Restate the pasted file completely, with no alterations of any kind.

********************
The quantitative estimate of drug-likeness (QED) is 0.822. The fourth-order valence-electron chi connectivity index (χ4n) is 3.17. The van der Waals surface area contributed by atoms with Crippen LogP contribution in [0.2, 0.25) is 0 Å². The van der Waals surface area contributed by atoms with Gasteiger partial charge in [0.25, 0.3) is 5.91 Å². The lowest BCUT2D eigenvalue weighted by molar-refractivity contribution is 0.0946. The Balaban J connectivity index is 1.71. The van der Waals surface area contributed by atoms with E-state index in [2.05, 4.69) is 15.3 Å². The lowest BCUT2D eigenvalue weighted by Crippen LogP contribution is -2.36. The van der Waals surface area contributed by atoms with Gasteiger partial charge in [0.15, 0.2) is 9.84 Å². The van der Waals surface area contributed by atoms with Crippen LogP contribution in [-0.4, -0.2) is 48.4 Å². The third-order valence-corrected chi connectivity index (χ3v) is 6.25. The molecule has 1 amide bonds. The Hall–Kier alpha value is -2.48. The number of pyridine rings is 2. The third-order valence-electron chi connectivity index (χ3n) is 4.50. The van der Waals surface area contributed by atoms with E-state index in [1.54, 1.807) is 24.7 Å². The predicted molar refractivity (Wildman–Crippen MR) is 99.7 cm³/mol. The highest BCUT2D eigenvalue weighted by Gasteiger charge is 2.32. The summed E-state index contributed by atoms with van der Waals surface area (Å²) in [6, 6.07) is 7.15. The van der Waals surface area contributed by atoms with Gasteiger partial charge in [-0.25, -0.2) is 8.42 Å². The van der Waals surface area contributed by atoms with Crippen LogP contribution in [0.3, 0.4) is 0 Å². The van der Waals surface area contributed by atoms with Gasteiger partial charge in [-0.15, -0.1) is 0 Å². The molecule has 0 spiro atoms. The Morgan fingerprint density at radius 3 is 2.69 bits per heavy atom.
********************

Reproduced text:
The quantitative estimate of drug-likeness (QED) is 0.822. The fourth-order valence-electron chi connectivity index (χ4n) is 3.17. The van der Waals surface area contributed by atoms with Crippen LogP contribution in [0.2, 0.25) is 0 Å². The van der Waals surface area contributed by atoms with Gasteiger partial charge in [0.25, 0.3) is 5.91 Å². The lowest BCUT2D eigenvalue weighted by molar-refractivity contribution is 0.0946. The Balaban J connectivity index is 1.71. The van der Waals surface area contributed by atoms with E-state index in [2.05, 4.69) is 15.3 Å². The lowest BCUT2D eigenvalue weighted by Crippen LogP contribution is -2.36. The van der Waals surface area contributed by atoms with Gasteiger partial charge in [0.15, 0.2) is 9.84 Å². The van der Waals surface area contributed by atoms with Crippen LogP contribution in [-0.4, -0.2) is 48.4 Å². The third-order valence-corrected chi connectivity index (χ3v) is 6.25. The molecule has 1 amide bonds. The Hall–Kier alpha value is -2.48. The number of pyridine rings is 2. The third-order valence-electron chi connectivity index (χ3n) is 4.50. The van der Waals surface area contributed by atoms with E-state index in [1.54, 1.807) is 24.7 Å². The predicted molar refractivity (Wildman–Crippen MR) is 99.7 cm³/mol. The highest BCUT2D eigenvalue weighted by Gasteiger charge is 2.32. The summed E-state index contributed by atoms with van der Waals surface area (Å²) in [6, 6.07) is 7.15. The van der Waals surface area contributed by atoms with Gasteiger partial charge in [-0.25, -0.2) is 8.42 Å². The van der Waals surface area contributed by atoms with Crippen LogP contribution in [0.3, 0.4) is 0 Å². The van der Waals surface area contributed by atoms with Gasteiger partial charge in [-0.15, -0.1) is 0 Å². The molecule has 0 spiro atoms. The Morgan fingerprint density at radius 3 is 2.69 bits per heavy atom.